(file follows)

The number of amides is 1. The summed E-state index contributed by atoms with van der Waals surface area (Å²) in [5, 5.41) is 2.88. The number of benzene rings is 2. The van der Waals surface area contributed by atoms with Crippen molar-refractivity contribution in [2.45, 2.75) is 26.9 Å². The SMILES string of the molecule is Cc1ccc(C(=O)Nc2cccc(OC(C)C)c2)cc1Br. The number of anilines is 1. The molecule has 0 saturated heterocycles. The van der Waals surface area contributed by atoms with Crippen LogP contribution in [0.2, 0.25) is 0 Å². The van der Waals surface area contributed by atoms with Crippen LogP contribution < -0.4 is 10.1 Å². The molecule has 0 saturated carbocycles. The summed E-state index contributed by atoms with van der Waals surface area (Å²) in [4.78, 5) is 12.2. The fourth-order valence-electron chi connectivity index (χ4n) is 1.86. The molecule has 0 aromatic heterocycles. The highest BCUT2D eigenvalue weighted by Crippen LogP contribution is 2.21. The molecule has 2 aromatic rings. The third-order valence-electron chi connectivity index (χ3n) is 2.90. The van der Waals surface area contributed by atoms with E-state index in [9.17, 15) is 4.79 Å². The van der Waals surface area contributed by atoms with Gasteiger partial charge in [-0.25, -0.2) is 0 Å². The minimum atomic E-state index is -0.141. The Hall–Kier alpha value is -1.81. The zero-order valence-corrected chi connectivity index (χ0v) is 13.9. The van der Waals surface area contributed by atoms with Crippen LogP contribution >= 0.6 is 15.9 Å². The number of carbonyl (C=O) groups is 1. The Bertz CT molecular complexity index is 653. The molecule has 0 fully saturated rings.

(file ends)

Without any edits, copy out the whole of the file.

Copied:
The number of amides is 1. The summed E-state index contributed by atoms with van der Waals surface area (Å²) in [5, 5.41) is 2.88. The number of benzene rings is 2. The van der Waals surface area contributed by atoms with Crippen molar-refractivity contribution in [2.45, 2.75) is 26.9 Å². The SMILES string of the molecule is Cc1ccc(C(=O)Nc2cccc(OC(C)C)c2)cc1Br. The number of anilines is 1. The molecule has 0 saturated heterocycles. The van der Waals surface area contributed by atoms with Crippen LogP contribution in [0.2, 0.25) is 0 Å². The van der Waals surface area contributed by atoms with Crippen LogP contribution < -0.4 is 10.1 Å². The molecule has 0 saturated carbocycles. The summed E-state index contributed by atoms with van der Waals surface area (Å²) in [4.78, 5) is 12.2. The fourth-order valence-electron chi connectivity index (χ4n) is 1.86. The molecule has 0 aromatic heterocycles. The highest BCUT2D eigenvalue weighted by Crippen LogP contribution is 2.21. The molecule has 2 aromatic rings. The third-order valence-electron chi connectivity index (χ3n) is 2.90. The van der Waals surface area contributed by atoms with E-state index in [9.17, 15) is 4.79 Å². The van der Waals surface area contributed by atoms with Gasteiger partial charge in [-0.25, -0.2) is 0 Å². The minimum atomic E-state index is -0.141. The Hall–Kier alpha value is -1.81. The zero-order valence-corrected chi connectivity index (χ0v) is 13.9. The van der Waals surface area contributed by atoms with Crippen LogP contribution >= 0.6 is 15.9 Å². The number of carbonyl (C=O) groups is 1. The Bertz CT molecular complexity index is 653. The molecule has 0 fully saturated rings.